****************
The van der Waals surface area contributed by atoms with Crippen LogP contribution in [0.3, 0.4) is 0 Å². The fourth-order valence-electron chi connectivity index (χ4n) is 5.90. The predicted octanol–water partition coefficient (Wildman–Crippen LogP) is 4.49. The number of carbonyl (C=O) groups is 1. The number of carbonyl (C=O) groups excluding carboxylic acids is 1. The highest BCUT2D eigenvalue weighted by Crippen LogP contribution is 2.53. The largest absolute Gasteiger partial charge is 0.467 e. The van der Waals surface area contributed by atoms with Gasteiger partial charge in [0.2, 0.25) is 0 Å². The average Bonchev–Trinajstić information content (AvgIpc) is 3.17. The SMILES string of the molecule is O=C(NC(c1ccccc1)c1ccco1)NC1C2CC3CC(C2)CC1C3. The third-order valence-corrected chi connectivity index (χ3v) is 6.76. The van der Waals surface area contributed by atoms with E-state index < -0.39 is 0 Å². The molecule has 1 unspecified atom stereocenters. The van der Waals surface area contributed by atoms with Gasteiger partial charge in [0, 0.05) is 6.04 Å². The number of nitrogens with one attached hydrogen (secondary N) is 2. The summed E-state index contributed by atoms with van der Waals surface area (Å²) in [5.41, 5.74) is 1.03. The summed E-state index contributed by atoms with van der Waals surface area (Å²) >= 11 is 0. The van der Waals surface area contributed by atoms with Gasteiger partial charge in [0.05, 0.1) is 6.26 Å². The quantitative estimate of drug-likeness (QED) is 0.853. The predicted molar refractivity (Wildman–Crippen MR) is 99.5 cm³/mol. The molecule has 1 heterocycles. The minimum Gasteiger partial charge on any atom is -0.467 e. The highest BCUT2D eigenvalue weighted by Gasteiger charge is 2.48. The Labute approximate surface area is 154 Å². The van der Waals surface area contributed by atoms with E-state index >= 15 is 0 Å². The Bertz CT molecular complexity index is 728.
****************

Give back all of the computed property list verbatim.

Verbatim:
The van der Waals surface area contributed by atoms with Crippen LogP contribution in [0.3, 0.4) is 0 Å². The fourth-order valence-electron chi connectivity index (χ4n) is 5.90. The predicted octanol–water partition coefficient (Wildman–Crippen LogP) is 4.49. The number of carbonyl (C=O) groups is 1. The number of carbonyl (C=O) groups excluding carboxylic acids is 1. The highest BCUT2D eigenvalue weighted by Crippen LogP contribution is 2.53. The largest absolute Gasteiger partial charge is 0.467 e. The van der Waals surface area contributed by atoms with Gasteiger partial charge in [0.2, 0.25) is 0 Å². The average Bonchev–Trinajstić information content (AvgIpc) is 3.17. The SMILES string of the molecule is O=C(NC(c1ccccc1)c1ccco1)NC1C2CC3CC(C2)CC1C3. The third-order valence-corrected chi connectivity index (χ3v) is 6.76. The van der Waals surface area contributed by atoms with E-state index < -0.39 is 0 Å². The molecule has 1 unspecified atom stereocenters. The van der Waals surface area contributed by atoms with Gasteiger partial charge in [0, 0.05) is 6.04 Å². The number of nitrogens with one attached hydrogen (secondary N) is 2. The summed E-state index contributed by atoms with van der Waals surface area (Å²) in [5.41, 5.74) is 1.03. The summed E-state index contributed by atoms with van der Waals surface area (Å²) >= 11 is 0. The van der Waals surface area contributed by atoms with Gasteiger partial charge in [0.05, 0.1) is 6.26 Å². The quantitative estimate of drug-likeness (QED) is 0.853. The predicted molar refractivity (Wildman–Crippen MR) is 99.5 cm³/mol. The molecule has 1 heterocycles. The minimum Gasteiger partial charge on any atom is -0.467 e. The highest BCUT2D eigenvalue weighted by Gasteiger charge is 2.48. The Labute approximate surface area is 154 Å². The van der Waals surface area contributed by atoms with E-state index >= 15 is 0 Å². The Bertz CT molecular complexity index is 728.